Given how similar Apple and Facebook are to the extent they both want to wield absolute control over their products, the latest rumor emanating out of Silicon Valley isn’t all that surprising.
TechCrunch is reporting that Facebook is working hard on a new secretive initiative dubbed “Project Spartan” that will be an entirely new HTML 5 based platform with the intent of providing mobile users with a sleek Facebook experience housed completely outside of the popular iOS app.
Facebook will never admit this, but those familiar with the project believe the intention is very clear: to use Apple’s own devices against them to break the stranglehold they have on mobile app distribution. With nearly 700 million users, Facebook is certainly in the position to challenge the almighty App Store distribution mechanism. But they need to be able to do so on Apple’s devices which make up a key chunk of the market.
Shoring up support, Facebook has reportedly reached out to 80 or so developers, including Zynga and the Huffington Post, to help them get Project Spartan up and running. Work on the project has reportedly been ongoing for the last couple of months and the company hopes to officially roll things out in the next few weeks.
MG Siegler was actually able to get a sneak peak at Project Spartan. Here’s what he had to say.
Imagine loading up the mobile web version of Facebook and finding a drop-down for a new type of app. Clicking on one of the apps loads it (from whatever server it’s on depending on the app-maker), and immediately a Facebook wrapper is brought in to surround the app. This wrapper will give the app some basic Facebook functionality, as well as the ability to use key Facebook elements — like Credits.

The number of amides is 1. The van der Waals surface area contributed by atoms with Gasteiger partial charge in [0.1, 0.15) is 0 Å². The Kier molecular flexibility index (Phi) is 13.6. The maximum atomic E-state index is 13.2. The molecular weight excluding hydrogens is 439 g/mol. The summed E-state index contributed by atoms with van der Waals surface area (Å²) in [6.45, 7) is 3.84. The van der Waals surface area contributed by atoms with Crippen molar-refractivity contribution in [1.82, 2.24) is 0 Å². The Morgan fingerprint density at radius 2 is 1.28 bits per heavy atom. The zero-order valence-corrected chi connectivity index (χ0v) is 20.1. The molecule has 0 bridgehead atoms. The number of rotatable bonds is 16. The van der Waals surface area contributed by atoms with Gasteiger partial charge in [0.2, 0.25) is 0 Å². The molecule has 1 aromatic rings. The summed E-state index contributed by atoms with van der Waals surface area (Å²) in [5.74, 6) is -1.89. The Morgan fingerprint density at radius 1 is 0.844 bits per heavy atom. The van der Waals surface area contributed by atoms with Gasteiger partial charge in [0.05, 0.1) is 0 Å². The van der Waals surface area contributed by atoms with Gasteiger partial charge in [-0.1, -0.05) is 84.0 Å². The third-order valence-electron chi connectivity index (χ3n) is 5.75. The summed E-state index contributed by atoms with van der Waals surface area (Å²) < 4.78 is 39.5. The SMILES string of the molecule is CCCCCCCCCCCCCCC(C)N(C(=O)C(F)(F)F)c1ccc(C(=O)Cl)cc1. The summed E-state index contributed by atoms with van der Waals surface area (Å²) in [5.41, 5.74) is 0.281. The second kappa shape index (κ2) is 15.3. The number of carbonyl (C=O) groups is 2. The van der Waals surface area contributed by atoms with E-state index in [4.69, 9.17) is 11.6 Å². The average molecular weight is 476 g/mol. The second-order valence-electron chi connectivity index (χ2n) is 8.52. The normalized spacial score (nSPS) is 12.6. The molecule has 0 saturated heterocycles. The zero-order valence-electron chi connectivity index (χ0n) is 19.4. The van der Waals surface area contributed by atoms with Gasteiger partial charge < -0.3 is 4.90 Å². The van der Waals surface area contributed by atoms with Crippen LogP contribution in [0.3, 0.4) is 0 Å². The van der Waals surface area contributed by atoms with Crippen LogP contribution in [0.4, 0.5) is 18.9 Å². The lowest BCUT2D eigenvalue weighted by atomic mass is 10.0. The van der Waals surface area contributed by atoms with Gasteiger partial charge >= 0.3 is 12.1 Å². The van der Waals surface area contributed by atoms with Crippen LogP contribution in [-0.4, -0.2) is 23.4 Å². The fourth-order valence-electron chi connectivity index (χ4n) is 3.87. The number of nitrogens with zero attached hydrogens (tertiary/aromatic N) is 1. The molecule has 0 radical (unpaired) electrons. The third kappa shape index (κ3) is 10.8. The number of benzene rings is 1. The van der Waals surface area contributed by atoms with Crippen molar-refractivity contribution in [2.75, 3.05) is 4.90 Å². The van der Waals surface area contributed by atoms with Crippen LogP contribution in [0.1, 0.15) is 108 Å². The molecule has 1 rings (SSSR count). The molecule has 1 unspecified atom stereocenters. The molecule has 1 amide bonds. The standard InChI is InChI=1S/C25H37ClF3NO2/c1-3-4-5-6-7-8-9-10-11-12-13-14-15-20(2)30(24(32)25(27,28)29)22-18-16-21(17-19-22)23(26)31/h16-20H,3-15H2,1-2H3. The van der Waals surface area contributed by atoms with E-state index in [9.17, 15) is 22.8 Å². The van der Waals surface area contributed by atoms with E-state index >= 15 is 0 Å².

One thing the App Store has nailed is an easy payment system. Facebook has been attempting to build the same thing with Credits, but so far hasn’t done much in the mobile space. With Project Spartan, they intend to have Credits built-in to alloy developers to sell apps and offer in-app purchases. This will be vital for a partner like Zynga, for example.
As Siegler relays, we wouldn’t really call this a threat to Apple, but Adobe on the other hand might have reason to worry. And as for Facebook Credits? Umm, yeah, good luck with that.
So can Facebook’s upcoming HTML 5-based platform become a distribution center for games and other apps that exist wholly outside the iOS App Store? We wouldn’t bet on it. What’s in it for developers that aren’t specifically courted by Facebook? Are they gonna bet their business on accumulating “credits” instead of cold hard cash from the millions upon millions of users who currently use the iOS app store? Not likely.